Information scientists are figuring out how to make search engines better at listening, so they can give us search results before we even ask.
Quizzing Siri or Alexa on the weather forecast or latest football results is common these days. But if we’re going to have fluent and intuitive conversations with future search engines, they will need to be built differently.
This challenge has captivated Professor Mark Sanderson, Director of the Enabling Capability Platform for Information and Systems (Engineering), and his team at RMIT University.
They’re trying to better understand how we talk about information to each other, to develop search engines that can do the same. The next step is building a new kind of search engine—one that listens in on people.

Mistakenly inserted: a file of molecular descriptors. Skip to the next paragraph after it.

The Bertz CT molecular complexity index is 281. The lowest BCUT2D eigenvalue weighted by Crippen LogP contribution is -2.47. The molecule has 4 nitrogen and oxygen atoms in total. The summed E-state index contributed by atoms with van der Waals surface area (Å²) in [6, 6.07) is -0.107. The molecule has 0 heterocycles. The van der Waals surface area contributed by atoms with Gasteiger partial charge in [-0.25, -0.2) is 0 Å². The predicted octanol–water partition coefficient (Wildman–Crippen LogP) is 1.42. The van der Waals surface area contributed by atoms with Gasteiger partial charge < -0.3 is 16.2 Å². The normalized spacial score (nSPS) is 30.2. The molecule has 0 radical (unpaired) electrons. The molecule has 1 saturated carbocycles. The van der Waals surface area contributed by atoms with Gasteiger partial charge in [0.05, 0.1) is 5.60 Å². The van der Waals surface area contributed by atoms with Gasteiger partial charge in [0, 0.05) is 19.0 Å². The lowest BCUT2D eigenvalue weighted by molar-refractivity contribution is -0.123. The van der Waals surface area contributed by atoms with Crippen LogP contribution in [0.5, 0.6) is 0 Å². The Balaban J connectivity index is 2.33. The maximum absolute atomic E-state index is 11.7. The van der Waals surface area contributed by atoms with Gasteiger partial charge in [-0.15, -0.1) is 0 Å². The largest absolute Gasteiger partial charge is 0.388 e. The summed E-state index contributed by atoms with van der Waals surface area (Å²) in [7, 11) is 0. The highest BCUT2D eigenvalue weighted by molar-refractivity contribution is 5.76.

PhD student Johanne Trippas from RMIT and Dr Hideo Joho from the University of Tsukuba, Japan, have been analysing dialogues in which people are planning trips together, talking about bookings and potential holiday activities.
By breaking conversations down into ‘information needs’, researchers can establish the technological features needed for a next-generation search engine.
“A really clever search engine might listen to our conversation and, for example, throw up a video that I’ve been talking about,” Mark says.
Instead of choosing menu options and typing in queries, this work on conversational search engines is taking us to a future where we’ll be able to have a casual chat with a computer.
“Obviously, there are privacy issues,” Mark says.
“The idea of a computer just continually listening sounds a bit scary, but the initial question is—can we make this work or not?”
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